9. Copy as many people as you can. By adding many extra recipients, you might think you’re communicating, but what you’re really doing is adding more work to peoples’ already full plates. They may not catch on to this one right away, but over time, you won’t be able to hide.
10. Gossip via email. Even though you think that your friend won’t rat you out over the gossip you sent – hey, it is a permanent record, and that “friend” could be as catty as you!
11. Put several names in the “To:” line. This is a great way to confuse people on who is expected to do what. By making unclear requests, you’ll help slow your career down because those around you aren’t sure who you are asking to do the assignment.
12. Write long and rambling emails. This is another great way to annoy those who can influence your career. When you write very long messages, people get frustrated, miss the point, and think you’re a jerk for sending such an epistle.
13. Send emails between 1am and 5am. This strategy is great for indirectly letting your boss and co-workers think that you’re not on all cylinders. Sleeplessness and worry are not valued in a business environment.
14. Send huge unnecessary attachments. Try to look important by attaching more information than is needed. Your co-workers won’t appreciate the size of the message coming into their inboxes or opening stuff that has no relevance to the issue being discussed.
15. Use email to “discuss” complex issues. If you want to get everyone going, send an email message to a large group and ask them to discuss a very detailed and multifaceted issue. Just watch the email threads expand! You’ll waste a lot of peoples’ time and have a real challenge amassing all the information..
16. Criticize your boss in an email. This is a good one. Email detailed descriptions of why you don’t like your boss to a trusted co-worker. You can bet that the email will make its way to the boss one way or another.,Just be ready for the most uncomfortable meeting of your life!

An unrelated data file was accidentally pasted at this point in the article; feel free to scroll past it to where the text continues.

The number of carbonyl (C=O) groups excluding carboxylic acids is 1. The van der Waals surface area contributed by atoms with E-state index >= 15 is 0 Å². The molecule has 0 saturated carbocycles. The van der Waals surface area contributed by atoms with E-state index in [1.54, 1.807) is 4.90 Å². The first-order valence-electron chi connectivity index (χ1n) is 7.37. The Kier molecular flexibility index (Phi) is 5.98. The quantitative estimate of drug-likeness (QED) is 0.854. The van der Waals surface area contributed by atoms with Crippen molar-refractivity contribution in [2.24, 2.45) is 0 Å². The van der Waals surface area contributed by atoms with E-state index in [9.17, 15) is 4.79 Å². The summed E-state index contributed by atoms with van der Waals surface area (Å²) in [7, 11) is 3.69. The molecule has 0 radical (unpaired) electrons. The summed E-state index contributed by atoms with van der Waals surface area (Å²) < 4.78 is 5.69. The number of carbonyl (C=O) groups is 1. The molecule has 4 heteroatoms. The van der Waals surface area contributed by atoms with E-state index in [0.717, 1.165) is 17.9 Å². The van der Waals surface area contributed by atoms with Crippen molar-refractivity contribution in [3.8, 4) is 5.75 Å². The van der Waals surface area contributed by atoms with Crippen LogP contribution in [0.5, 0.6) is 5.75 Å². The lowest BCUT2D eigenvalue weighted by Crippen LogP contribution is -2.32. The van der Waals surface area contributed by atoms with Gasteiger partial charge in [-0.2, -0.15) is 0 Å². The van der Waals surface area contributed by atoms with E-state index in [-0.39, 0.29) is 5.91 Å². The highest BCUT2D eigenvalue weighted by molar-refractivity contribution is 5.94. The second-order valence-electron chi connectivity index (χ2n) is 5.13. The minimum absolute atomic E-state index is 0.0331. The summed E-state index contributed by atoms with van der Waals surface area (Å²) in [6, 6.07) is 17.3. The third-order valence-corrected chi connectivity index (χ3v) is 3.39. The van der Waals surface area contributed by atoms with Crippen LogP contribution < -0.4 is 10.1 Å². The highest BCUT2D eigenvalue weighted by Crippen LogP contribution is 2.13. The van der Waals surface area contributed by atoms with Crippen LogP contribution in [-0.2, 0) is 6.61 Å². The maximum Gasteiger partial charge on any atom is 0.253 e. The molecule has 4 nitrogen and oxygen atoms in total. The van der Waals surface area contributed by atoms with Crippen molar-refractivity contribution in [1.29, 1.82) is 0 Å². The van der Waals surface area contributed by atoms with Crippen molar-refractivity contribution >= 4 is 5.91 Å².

17. Send a lot of jokes. Even better, send dirty or ethnic jokes. These really waste everyone’s time and will land you in deep trouble. Just remember, once that email message is sent, there is no telling where it will show up.
18. Use company email for personal stuff. By knowingly violating the company policy on personal use of their systems, you can bring your career to a halt extremely fast.
19. Share company proprietary information by email. This is a quick way to get booted out the door. Send privileged client information or company secrets to an outsider and you can start that new job search sooner than you think.
20. Run a side business through your company email account. If you thought using company assets for your personal email would be a career killer, just try to run your cupcake baking business through your company email account. You’ll be baking cupcakes full time in no time!
Did we miss any? Share them here!
Want to energize your department? Set due-times, rather than due-dates.
We’ve all requested a task to be completed by a certain day, only to be disappointed that the promised report was not emailed to us until 11:30 PM that night. You needed it by the end of the work-day not the day! Yeesh.
Here is a surprisingly simple strategy that will provide energy and clarity to your department or business, and enable even greater efficiency and progress:
Assign a due time, in addition to a due date.
Which is clearer?
• Please submit your month-end report to me by Friday, June 30.
• Please submit your month-end report to me no later than Friday, June 30, at 1:00PM.
Providing a specific time leaves no question when the report is due and will make it easier on you and the person assigned with the task However, an even greater benefit is that this practice actually provides energy.
One word of caution: honor that date and time. Do something with the delivered item soon after that time deadline. If you don’t enforce the deadline or use the item in a timely manner, people will let things slide. And this strategy will not work as well the next time.
When people clearly understand the date and time that a task is expected, they find extra motivation to get it done. Also, since you know when you’ll receive it, you can concentrate on your work and not be disrupted.
To get all these benefits that keep your work group humming, just add the time to the delegated task and watch what happens when it comes time… for due time